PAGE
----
While there are many monuments and sites in Washington, DC meant to stir the emotions, there are precisely two locations that elicit feelings of humble awe. One is the Holocaust Museum, with its testimony to the overwhelming suffering of a people at the hands of an evil, powerful few. The other is Arlington National Cemetery, its row upon row of chalk white headstones a collective testament to the sacrifice of generations of fighting Americans to the preservation of the Union, defense of freedom, and safeguarding of the American way of life.
Memorial Day has been set aside to honor those fallen heroes each year, but there's no reason to limit it to just that one day. Hollywood has offered us a buffet of movies and miniseries that provide the opportunity to stop and reflect on the sacrifices of our warriors throughout American history. Here are six works to take you through a Memorial Week if you choose.
The most directly relevant film is Taking Chance, directed by Ross Katz for HBO. Kevin Bacon stars as LtCol Michael Strobl, whose journal when serving as an escort for the remains of PFC Chance Phelps served as the basis for the movie's script, which was co-authored by Strobl. Phelps was killed in action during the Battle of Ramadi, and the film is as much about what happened to his remains afterward as it is about Strobl's journey as his escort. The film captures the kind of care the military provides its fallen, as well as the way the deceased is honored by the everyday Americans that Strobl encounters throughout his trip. This outpouring of respect and caring impresses Strobl while he questions his own career decisions, wondering if he's let his country down by taking office assignments since his tour in Desert Storm while other men and women go into battle. There are several opportunities throughout for misty eyes, in particular a scene set during the drive from the Billings airport to Chance's home town of Dubois, Wyoming in which the drivers of the other vehicles on the road, understanding the situation implicitly, form an impromptu procession for the fallen Marine and his escort.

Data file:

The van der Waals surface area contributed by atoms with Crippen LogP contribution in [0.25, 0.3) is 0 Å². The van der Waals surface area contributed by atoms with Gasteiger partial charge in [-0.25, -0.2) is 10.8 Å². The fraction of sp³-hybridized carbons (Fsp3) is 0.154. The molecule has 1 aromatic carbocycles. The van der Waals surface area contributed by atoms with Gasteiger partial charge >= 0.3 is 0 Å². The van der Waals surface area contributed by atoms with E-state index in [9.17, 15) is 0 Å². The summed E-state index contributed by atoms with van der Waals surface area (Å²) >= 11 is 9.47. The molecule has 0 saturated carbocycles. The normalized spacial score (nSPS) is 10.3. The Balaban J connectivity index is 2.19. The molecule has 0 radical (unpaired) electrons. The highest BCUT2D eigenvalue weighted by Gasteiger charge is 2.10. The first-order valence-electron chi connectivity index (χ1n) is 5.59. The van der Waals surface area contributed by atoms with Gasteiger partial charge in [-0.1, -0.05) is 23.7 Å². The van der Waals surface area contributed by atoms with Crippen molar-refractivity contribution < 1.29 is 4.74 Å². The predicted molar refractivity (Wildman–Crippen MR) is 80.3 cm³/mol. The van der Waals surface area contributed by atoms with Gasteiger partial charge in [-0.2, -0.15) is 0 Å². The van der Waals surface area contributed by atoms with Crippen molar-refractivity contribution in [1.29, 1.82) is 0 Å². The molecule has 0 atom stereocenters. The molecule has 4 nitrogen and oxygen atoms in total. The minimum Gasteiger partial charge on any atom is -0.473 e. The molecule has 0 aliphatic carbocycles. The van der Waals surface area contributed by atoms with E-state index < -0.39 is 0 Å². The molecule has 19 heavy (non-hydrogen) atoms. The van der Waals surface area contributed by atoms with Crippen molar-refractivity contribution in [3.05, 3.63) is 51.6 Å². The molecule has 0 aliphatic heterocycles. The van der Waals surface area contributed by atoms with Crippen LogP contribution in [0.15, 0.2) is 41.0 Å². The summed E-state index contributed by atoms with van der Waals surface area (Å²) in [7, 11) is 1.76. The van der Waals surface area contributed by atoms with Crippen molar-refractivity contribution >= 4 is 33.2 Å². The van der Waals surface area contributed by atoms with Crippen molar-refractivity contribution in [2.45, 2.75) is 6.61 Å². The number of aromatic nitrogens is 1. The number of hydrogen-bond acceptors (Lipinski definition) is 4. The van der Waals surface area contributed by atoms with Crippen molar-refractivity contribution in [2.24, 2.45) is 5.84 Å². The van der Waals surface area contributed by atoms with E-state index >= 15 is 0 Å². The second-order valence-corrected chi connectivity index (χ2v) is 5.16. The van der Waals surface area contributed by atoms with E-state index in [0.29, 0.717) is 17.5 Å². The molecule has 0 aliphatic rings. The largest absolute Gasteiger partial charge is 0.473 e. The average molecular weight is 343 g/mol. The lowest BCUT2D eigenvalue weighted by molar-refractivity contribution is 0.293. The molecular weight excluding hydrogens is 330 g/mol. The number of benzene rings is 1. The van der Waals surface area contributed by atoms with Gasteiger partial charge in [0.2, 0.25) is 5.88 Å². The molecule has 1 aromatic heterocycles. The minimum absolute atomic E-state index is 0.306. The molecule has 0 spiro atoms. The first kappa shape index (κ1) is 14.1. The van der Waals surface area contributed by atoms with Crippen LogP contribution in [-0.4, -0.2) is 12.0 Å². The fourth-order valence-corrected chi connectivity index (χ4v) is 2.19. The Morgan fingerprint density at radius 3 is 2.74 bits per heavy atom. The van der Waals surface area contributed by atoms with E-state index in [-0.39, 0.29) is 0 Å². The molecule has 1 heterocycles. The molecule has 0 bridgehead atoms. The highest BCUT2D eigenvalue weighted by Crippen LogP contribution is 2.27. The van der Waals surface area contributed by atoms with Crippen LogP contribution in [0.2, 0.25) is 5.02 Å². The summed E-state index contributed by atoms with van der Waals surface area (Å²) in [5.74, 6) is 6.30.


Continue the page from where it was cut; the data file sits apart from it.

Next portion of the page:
The Lucky Ones
The Lucky Ones is a highly imperfect movie by Neil Burger, who makes highly imperfect movies (The Illusionist, anyone?). But it's on this list because of the storyline involving Rachel McAdams as PFC Colee Dunn, who has ventured on the road with fellow soldiers Tim Robbins and Michael Pena to return personal effects of her boyfriend, who was killed in action saving her life. Dunn learns that her boyfriend wasn't exactly the most honest guy around, and it's that difficulty of matching his romantic game playing with his sacrifice and status as a war hero that gives the film the dramatic heft it sorely lacks at other times, when it meanders between comedy and drama. But I think it's important to remember that the armed services are filled with people all along the ethical spectrum and that while their valor in battle doesn't change their individual moral compass, their impropriety also shouldn't take away from their heroism and sacrifice in action. That truth is underscored nicely throughout The Lucky Ones.
We Were Soldiers